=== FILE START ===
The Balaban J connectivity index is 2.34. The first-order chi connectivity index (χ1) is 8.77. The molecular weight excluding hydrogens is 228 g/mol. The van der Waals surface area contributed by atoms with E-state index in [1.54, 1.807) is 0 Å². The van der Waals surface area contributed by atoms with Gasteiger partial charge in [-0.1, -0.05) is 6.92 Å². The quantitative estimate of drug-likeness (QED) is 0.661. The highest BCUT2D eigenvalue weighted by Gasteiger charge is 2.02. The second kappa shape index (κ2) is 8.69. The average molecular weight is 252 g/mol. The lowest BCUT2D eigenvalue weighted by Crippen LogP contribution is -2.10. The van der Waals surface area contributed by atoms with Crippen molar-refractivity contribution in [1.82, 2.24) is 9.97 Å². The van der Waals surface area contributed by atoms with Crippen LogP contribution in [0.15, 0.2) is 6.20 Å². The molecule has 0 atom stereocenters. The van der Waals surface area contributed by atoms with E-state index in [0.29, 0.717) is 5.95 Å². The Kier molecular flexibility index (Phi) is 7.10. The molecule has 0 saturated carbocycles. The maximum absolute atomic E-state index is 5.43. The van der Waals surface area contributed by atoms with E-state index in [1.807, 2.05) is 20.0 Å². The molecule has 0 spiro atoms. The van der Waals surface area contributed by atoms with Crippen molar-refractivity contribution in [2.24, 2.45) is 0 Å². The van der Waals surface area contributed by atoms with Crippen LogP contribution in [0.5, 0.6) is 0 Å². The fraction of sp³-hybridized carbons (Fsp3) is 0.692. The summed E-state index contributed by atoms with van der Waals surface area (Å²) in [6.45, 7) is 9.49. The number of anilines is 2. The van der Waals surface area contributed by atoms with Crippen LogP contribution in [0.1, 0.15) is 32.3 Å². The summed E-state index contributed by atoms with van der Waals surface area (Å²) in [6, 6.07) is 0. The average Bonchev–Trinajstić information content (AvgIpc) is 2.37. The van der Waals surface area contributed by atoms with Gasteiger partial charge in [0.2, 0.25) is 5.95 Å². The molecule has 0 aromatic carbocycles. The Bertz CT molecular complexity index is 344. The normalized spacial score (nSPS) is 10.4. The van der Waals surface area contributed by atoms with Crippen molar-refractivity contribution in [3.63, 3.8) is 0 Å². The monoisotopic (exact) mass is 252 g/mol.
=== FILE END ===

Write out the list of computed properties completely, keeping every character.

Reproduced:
The Balaban J connectivity index is 2.34. The first-order chi connectivity index (χ1) is 8.77. The molecular weight excluding hydrogens is 228 g/mol. The van der Waals surface area contributed by atoms with E-state index in [1.54, 1.807) is 0 Å². The van der Waals surface area contributed by atoms with Gasteiger partial charge in [-0.1, -0.05) is 6.92 Å². The quantitative estimate of drug-likeness (QED) is 0.661. The highest BCUT2D eigenvalue weighted by Gasteiger charge is 2.02. The second kappa shape index (κ2) is 8.69. The average molecular weight is 252 g/mol. The lowest BCUT2D eigenvalue weighted by Crippen LogP contribution is -2.10. The van der Waals surface area contributed by atoms with Crippen molar-refractivity contribution in [1.82, 2.24) is 9.97 Å². The van der Waals surface area contributed by atoms with Crippen LogP contribution in [0.15, 0.2) is 6.20 Å². The molecule has 0 atom stereocenters. The van der Waals surface area contributed by atoms with E-state index in [0.29, 0.717) is 5.95 Å². The Kier molecular flexibility index (Phi) is 7.10. The molecule has 0 saturated carbocycles. The maximum absolute atomic E-state index is 5.43. The van der Waals surface area contributed by atoms with E-state index in [1.807, 2.05) is 20.0 Å². The molecule has 0 spiro atoms. The van der Waals surface area contributed by atoms with Crippen molar-refractivity contribution in [2.24, 2.45) is 0 Å². The van der Waals surface area contributed by atoms with Crippen LogP contribution in [0.5, 0.6) is 0 Å². The fraction of sp³-hybridized carbons (Fsp3) is 0.692. The summed E-state index contributed by atoms with van der Waals surface area (Å²) in [6.45, 7) is 9.49. The number of anilines is 2. The van der Waals surface area contributed by atoms with Crippen LogP contribution in [0.1, 0.15) is 32.3 Å². The summed E-state index contributed by atoms with van der Waals surface area (Å²) in [6, 6.07) is 0. The average Bonchev–Trinajstić information content (AvgIpc) is 2.37. The van der Waals surface area contributed by atoms with Gasteiger partial charge in [0.2, 0.25) is 5.95 Å². The molecule has 0 aromatic carbocycles. The Bertz CT molecular complexity index is 344. The normalized spacial score (nSPS) is 10.4. The van der Waals surface area contributed by atoms with Crippen molar-refractivity contribution in [3.63, 3.8) is 0 Å². The monoisotopic (exact) mass is 252 g/mol.